Moral Debate and Federal Dollars
Ongoing debate surrounds the use of federal funding for embryonic stem cell research. Opponents of research using human embryonic stem cells believe that human life begins when an egg is fertilized; that an embryo is a human being; and that destruction of a human embryo—even for research—is morally objectionable.
Some also say that embryonic stem cell research is unnecessary because adult stem cells and the "induced pluripotent" type (adult stem cells that have reverted to their embryonic state) are adequate substitutes.
Proponents, on the other hand, hold that a fertilized egg is not a human being at least until it has been implanted in a woman's uterus. Embryos left over from in vitro fertility treatments in a fertilization clinic are often discarded, they assert, and should be used instead for potentially lifesaving medical research. Supporters also say that embryonic stem cells are different from-and potentially superior to-other stem cell types, and should not be excluded from study.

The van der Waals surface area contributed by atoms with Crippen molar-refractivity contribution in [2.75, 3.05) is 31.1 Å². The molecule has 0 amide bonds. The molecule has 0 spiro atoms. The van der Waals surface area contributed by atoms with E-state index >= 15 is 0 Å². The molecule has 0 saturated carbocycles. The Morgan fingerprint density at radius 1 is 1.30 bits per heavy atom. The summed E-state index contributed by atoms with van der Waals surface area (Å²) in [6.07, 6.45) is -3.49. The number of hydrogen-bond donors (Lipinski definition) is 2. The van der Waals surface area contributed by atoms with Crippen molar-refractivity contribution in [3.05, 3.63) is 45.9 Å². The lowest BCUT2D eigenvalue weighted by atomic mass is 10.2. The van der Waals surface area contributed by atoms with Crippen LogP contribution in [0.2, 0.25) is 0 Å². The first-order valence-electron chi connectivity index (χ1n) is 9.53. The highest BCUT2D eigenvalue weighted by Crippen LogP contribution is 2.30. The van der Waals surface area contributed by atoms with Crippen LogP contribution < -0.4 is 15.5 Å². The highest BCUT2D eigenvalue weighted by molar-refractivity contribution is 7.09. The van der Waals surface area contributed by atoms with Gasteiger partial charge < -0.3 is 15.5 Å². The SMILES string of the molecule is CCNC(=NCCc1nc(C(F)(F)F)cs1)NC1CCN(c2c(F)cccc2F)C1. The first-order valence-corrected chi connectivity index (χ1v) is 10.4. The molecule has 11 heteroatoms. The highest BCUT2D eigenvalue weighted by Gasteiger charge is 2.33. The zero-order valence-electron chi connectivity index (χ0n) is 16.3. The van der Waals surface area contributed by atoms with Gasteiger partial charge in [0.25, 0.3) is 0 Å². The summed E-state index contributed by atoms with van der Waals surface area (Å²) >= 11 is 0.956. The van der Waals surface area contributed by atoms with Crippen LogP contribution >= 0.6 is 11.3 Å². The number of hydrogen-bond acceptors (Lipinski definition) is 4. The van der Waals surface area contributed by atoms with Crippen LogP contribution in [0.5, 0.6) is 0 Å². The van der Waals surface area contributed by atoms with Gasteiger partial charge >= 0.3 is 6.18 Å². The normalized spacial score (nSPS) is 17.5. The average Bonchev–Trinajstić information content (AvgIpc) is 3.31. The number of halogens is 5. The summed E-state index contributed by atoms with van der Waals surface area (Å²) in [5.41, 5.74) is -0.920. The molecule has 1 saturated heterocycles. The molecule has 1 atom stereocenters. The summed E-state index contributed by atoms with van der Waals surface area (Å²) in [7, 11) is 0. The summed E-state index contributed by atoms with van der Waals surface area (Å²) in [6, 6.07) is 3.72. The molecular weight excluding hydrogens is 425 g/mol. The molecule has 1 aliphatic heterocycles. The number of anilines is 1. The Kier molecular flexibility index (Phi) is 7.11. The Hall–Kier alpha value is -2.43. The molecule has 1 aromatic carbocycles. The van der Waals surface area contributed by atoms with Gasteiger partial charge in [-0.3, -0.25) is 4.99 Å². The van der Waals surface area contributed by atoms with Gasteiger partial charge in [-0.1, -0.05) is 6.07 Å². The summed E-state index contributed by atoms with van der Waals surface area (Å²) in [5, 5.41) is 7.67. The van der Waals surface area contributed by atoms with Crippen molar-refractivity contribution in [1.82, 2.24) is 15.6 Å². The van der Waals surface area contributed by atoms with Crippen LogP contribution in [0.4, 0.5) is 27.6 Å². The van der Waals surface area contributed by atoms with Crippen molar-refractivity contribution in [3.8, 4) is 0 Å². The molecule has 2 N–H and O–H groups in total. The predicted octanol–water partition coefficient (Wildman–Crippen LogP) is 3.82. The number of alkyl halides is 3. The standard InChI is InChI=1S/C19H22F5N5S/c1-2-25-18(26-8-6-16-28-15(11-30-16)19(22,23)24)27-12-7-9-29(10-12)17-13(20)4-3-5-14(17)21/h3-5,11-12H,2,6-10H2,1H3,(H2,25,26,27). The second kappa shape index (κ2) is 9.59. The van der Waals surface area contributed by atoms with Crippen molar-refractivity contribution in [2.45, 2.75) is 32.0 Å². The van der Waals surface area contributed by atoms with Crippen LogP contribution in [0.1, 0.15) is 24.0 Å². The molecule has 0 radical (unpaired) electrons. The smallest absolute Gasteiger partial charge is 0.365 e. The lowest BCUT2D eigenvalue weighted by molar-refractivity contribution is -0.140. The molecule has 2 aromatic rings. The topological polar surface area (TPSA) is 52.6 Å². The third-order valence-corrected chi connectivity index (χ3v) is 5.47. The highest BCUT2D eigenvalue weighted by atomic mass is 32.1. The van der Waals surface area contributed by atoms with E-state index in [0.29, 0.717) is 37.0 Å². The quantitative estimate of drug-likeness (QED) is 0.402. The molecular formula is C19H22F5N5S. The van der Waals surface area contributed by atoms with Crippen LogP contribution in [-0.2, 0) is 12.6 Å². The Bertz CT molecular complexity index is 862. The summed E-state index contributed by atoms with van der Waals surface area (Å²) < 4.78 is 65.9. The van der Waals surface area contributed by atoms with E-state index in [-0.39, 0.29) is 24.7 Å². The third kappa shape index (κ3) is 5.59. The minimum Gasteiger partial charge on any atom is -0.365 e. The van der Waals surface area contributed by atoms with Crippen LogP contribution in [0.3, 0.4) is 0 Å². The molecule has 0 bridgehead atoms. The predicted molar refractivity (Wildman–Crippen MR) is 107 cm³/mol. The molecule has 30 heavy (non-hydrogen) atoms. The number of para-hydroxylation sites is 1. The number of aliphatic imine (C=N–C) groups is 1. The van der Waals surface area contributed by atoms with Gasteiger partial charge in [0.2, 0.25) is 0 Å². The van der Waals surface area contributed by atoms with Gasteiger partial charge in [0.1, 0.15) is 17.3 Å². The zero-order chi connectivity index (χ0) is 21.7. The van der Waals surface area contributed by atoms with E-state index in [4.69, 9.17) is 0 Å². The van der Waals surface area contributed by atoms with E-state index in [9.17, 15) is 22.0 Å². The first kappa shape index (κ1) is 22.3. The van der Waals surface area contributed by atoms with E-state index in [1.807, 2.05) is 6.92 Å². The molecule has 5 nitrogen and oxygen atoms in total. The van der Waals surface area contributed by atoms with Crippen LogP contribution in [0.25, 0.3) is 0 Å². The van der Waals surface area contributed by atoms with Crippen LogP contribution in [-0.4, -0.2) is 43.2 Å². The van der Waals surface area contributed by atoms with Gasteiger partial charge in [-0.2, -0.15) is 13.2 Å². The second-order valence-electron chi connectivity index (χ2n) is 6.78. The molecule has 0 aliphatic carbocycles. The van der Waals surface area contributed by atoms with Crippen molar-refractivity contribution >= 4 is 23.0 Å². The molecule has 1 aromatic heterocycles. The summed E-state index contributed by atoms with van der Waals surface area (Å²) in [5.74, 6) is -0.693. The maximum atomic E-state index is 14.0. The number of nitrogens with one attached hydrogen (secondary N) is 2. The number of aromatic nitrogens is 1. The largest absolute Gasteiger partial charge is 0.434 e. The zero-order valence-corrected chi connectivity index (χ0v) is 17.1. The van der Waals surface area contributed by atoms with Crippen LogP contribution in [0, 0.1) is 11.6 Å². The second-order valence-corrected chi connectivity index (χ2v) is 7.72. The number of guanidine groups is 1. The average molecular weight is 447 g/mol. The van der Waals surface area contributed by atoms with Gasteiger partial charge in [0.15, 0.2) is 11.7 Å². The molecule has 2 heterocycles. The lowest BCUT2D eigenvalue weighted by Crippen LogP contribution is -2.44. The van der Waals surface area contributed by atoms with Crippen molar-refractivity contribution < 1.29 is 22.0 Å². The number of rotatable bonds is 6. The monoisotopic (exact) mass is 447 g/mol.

In March 2009, federal funding restrictions were loosened for embryonic stem cell research, leaving it to the
National Institutes of Health to develop ethical guidelines. In September, the National Institutes of Health
established an advisory board charged with this task.
Case Western Reserve School of Medicine Dean Pamela B. Davis, MD, PhD, is a member of the panel.